APU's Games and Interactive Media Hosts Global Game Jam
Azusa Pacific University’s Games and Interactive Media program recently participated in the Global Game Jam (GGJ) for the second consecutive year, hosting a group of 40 students and gaming enthusiasts. The GGJ is the world’s largest game creation event where people come together and express themselves through video games. This year more than 48,700 people joined the jam at 934 “jam sites” in 118 countries.

“It was an amazing event. This year, we doubled the amount of participants and games we created,” said Tim Samoff, MFA, program director for the Bachelor of Arts in Games and Interactive Media. “Everyone came together and started working.They went from idea to game production very quickly, which was really fun to watch.”

Participants incorporated the theme, “Repair,” into their eight games in different ways. One group created a game called “Mending,” where players must salvage a broken relationship by moving through a house and repairing memories of their significant other. Another game, entitled, “Shipwreck in the Sky,” puts players on an alien planet with a broken spaceship where they need to avoid obstacles and aliens while finding the missing pieces of their ship.

Participants had 48 hours to complete their game, starting Friday night and ending on Sunday. This year, Samoff decided to close the event at midnight on Friday and 10 p.m. on Saturday, giving the gamers only about 20 production hours to finish their project. “It’s always a challenge to complete a creative project quickly,” he said. “On the flip side, that time pressure provides an amazing inspirational force that can spark the creative process.”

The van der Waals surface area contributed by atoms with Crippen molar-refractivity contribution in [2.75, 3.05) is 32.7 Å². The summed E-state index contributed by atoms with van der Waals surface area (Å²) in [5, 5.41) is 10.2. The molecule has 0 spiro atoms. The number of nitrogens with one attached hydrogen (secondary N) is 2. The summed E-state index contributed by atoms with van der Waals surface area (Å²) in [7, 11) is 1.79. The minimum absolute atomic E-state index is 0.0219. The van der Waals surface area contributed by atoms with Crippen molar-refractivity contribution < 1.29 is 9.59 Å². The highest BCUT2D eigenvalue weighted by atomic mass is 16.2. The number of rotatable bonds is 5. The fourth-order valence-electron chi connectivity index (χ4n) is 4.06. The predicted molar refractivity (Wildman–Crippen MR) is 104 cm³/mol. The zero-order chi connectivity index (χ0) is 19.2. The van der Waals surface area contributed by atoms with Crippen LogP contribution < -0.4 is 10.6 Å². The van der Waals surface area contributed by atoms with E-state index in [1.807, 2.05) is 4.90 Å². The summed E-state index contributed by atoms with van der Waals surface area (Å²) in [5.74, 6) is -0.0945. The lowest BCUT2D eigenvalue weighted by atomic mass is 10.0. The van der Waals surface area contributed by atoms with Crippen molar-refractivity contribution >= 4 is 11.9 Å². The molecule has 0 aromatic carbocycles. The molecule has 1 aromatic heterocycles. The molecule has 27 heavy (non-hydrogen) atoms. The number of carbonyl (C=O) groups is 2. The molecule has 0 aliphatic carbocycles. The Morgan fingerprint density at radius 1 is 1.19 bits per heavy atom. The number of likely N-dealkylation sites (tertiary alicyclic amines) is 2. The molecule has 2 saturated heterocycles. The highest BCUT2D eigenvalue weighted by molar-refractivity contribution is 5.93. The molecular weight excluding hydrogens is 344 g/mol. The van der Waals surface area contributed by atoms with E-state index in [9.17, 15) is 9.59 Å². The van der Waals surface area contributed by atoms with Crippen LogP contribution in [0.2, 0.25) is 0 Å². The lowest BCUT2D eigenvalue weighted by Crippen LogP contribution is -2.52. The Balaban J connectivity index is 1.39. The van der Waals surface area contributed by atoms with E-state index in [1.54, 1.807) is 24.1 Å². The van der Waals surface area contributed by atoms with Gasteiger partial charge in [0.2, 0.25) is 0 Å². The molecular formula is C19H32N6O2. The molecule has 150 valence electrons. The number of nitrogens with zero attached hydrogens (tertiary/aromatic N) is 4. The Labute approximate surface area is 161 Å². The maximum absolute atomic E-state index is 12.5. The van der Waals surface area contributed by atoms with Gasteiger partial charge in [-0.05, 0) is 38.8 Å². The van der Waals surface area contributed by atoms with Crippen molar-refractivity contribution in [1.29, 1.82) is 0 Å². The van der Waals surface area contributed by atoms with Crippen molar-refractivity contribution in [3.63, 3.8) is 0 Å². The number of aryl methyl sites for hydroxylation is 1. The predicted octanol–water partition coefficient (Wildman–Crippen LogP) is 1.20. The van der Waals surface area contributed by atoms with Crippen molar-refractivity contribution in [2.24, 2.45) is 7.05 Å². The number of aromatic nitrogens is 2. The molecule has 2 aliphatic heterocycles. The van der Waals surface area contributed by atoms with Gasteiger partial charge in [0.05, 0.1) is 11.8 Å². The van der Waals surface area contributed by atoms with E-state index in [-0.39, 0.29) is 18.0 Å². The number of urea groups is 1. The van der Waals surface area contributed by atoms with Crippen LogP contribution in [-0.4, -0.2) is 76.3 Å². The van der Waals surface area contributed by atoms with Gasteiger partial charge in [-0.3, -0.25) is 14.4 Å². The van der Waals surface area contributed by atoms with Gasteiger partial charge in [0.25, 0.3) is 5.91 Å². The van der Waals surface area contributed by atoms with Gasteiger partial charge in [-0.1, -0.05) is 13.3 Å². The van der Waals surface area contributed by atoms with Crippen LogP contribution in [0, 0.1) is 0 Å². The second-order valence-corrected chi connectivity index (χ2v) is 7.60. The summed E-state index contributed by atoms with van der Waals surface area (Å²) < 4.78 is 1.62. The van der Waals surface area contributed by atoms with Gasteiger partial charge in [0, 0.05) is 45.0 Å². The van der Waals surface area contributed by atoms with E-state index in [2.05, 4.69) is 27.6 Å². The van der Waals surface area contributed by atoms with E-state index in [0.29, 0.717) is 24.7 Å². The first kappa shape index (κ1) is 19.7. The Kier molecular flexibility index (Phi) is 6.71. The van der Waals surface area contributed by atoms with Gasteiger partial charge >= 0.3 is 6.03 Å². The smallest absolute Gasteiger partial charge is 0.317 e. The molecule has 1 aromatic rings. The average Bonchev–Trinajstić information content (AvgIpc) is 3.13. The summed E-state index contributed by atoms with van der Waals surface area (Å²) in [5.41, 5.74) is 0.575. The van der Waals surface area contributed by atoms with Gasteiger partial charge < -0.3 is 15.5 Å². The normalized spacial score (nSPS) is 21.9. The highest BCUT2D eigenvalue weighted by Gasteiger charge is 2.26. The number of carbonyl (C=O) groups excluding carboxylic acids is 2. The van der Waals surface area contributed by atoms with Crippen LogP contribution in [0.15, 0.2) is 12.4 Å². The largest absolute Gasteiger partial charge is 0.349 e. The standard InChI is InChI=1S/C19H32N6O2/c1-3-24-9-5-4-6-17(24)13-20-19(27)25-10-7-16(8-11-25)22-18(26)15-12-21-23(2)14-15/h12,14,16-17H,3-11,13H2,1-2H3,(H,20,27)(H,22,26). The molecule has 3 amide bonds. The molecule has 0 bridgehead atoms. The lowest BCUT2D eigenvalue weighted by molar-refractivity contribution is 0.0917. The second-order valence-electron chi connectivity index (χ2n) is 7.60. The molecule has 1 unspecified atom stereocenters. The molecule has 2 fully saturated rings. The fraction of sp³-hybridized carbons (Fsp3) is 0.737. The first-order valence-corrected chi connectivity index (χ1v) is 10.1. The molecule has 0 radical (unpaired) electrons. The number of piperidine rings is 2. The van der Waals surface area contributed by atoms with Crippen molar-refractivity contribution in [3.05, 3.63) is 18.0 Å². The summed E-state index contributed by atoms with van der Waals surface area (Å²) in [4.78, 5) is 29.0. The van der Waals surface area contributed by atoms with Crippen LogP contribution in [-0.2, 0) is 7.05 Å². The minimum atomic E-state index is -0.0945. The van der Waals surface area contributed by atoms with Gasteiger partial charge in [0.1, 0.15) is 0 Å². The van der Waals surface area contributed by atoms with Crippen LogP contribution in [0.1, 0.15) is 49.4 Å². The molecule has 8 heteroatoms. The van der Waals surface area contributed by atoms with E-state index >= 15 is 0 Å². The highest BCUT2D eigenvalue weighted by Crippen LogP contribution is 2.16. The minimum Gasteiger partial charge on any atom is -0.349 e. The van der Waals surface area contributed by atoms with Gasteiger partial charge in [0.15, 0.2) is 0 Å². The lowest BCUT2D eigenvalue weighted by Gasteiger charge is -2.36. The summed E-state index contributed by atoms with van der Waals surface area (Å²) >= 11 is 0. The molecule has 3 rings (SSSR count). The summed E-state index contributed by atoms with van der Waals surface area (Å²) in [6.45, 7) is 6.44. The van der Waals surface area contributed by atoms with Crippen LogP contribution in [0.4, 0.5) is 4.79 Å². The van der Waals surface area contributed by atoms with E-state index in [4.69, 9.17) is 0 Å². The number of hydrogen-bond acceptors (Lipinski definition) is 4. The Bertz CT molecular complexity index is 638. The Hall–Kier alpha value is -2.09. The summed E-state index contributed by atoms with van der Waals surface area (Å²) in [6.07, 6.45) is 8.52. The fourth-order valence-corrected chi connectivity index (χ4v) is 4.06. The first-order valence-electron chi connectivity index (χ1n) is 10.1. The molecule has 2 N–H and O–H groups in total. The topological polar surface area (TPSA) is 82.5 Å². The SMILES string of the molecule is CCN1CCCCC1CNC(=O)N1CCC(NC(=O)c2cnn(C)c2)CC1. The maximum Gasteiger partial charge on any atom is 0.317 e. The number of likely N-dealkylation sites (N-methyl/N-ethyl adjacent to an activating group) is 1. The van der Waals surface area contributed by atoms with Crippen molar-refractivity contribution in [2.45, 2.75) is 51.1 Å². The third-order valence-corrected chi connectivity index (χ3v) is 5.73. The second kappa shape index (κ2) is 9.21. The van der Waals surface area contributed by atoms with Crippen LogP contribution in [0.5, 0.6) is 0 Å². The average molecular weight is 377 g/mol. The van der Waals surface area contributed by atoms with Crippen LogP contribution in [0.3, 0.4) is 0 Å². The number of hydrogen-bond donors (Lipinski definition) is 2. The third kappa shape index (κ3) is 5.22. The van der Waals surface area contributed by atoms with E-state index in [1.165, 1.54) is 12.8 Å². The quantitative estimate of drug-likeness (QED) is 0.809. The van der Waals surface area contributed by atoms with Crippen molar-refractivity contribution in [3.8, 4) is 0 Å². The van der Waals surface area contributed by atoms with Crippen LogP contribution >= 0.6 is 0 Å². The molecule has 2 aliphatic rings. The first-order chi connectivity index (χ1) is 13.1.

On the first night, the group split up into four-to-six-people teams, each with a programmer, artist, audio expert, and narrative writer. “The jam encourages people, no matter their primary skillset, to do other things as well,” he said. “It was great to see everyone contribute with their strengths and tackle a lot of jobs along the way.”

In addition to designing games, attendees learned from keynote speaker Ryan Green, co-founder of Numinous Games. Green is a designer of the award-winning game, “That Dragon, Cancer,” which tells the story of his son Joel who was diagnosed with cancer and the grief the family experienced. Samoff met Green through the Christian Games Developer conference and invited him to share his knowledge at the GGJ this year. “Ryan was gracious enough not just to speak to our students, but he collaborated with us as well,” Samoff said. “He shared best practices and helped groups who were struggling with tasks in their game, from coding bugs to trigonometry and game art.”

Many students in APU’s Games and Interactive Media Program participated in the event. This immersive game design degree is a confluence of story and play. Students learn to build games of all types, benefitting from a well-rounded curriculum that integrates storytelling, game mechanics, art, and sound.

Samoff said his program plans to continue hosting the GGJ at APU. “It’s an amazing community-building experience, and an opportunity to meet new people and use creativity to work together and solve a common problem,” he said.

Watch Green's keynote speech.